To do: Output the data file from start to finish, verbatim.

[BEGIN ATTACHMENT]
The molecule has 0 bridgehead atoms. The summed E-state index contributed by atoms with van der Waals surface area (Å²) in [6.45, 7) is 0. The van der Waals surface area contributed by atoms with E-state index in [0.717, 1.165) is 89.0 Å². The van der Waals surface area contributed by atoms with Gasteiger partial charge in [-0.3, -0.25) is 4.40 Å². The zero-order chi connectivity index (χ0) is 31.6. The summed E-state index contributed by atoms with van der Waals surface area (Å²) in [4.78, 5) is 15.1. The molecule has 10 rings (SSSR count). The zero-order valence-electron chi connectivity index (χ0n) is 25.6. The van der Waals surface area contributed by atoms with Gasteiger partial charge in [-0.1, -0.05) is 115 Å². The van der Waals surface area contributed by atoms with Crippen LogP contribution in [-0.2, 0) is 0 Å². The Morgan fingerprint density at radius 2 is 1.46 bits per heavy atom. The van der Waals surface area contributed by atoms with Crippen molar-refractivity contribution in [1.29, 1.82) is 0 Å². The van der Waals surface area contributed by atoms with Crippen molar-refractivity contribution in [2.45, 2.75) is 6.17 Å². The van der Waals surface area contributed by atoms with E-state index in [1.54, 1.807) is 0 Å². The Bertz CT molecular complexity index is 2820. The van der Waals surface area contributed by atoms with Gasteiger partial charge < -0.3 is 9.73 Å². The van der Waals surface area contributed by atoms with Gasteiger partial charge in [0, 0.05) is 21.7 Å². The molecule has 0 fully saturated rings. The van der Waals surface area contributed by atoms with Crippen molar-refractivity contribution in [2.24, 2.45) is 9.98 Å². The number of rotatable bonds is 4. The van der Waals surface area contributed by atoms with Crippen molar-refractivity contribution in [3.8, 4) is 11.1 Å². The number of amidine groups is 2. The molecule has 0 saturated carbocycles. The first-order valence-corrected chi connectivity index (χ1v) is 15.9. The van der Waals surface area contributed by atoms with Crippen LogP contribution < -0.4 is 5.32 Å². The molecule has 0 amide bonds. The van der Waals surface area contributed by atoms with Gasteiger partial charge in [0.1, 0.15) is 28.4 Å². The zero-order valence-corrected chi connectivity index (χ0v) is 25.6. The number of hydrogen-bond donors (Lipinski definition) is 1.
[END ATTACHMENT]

The molecule has 0 bridgehead atoms. The summed E-state index contributed by atoms with van der Waals surface area (Å²) in [6.45, 7) is 0. The van der Waals surface area contributed by atoms with E-state index in [0.717, 1.165) is 89.0 Å². The van der Waals surface area contributed by atoms with Gasteiger partial charge in [-0.3, -0.25) is 4.40 Å². The zero-order chi connectivity index (χ0) is 31.6. The summed E-state index contributed by atoms with van der Waals surface area (Å²) in [4.78, 5) is 15.1. The molecule has 10 rings (SSSR count). The zero-order valence-electron chi connectivity index (χ0n) is 25.6. The van der Waals surface area contributed by atoms with Gasteiger partial charge in [-0.1, -0.05) is 115 Å². The van der Waals surface area contributed by atoms with Crippen LogP contribution in [-0.2, 0) is 0 Å². The Morgan fingerprint density at radius 2 is 1.46 bits per heavy atom. The van der Waals surface area contributed by atoms with Crippen molar-refractivity contribution in [1.29, 1.82) is 0 Å². The van der Waals surface area contributed by atoms with Crippen molar-refractivity contribution in [2.45, 2.75) is 6.17 Å². The van der Waals surface area contributed by atoms with E-state index in [1.54, 1.807) is 0 Å². The Bertz CT molecular complexity index is 2820. The van der Waals surface area contributed by atoms with Gasteiger partial charge < -0.3 is 9.73 Å². The van der Waals surface area contributed by atoms with Gasteiger partial charge in [0, 0.05) is 21.7 Å². The molecule has 0 fully saturated rings. The van der Waals surface area contributed by atoms with Crippen molar-refractivity contribution in [2.24, 2.45) is 9.98 Å². The number of rotatable bonds is 4. The van der Waals surface area contributed by atoms with Crippen molar-refractivity contribution in [3.8, 4) is 11.1 Å². The number of amidine groups is 2. The molecule has 0 saturated carbocycles. The first-order valence-corrected chi connectivity index (χ1v) is 15.9. The van der Waals surface area contributed by atoms with Crippen LogP contribution < -0.4 is 5.32 Å². The molecule has 0 amide bonds. The van der Waals surface area contributed by atoms with Gasteiger partial charge in [0.1, 0.15) is 28.4 Å². The zero-order valence-corrected chi connectivity index (χ0v) is 25.6. The number of hydrogen-bond donors (Lipinski definition) is 1.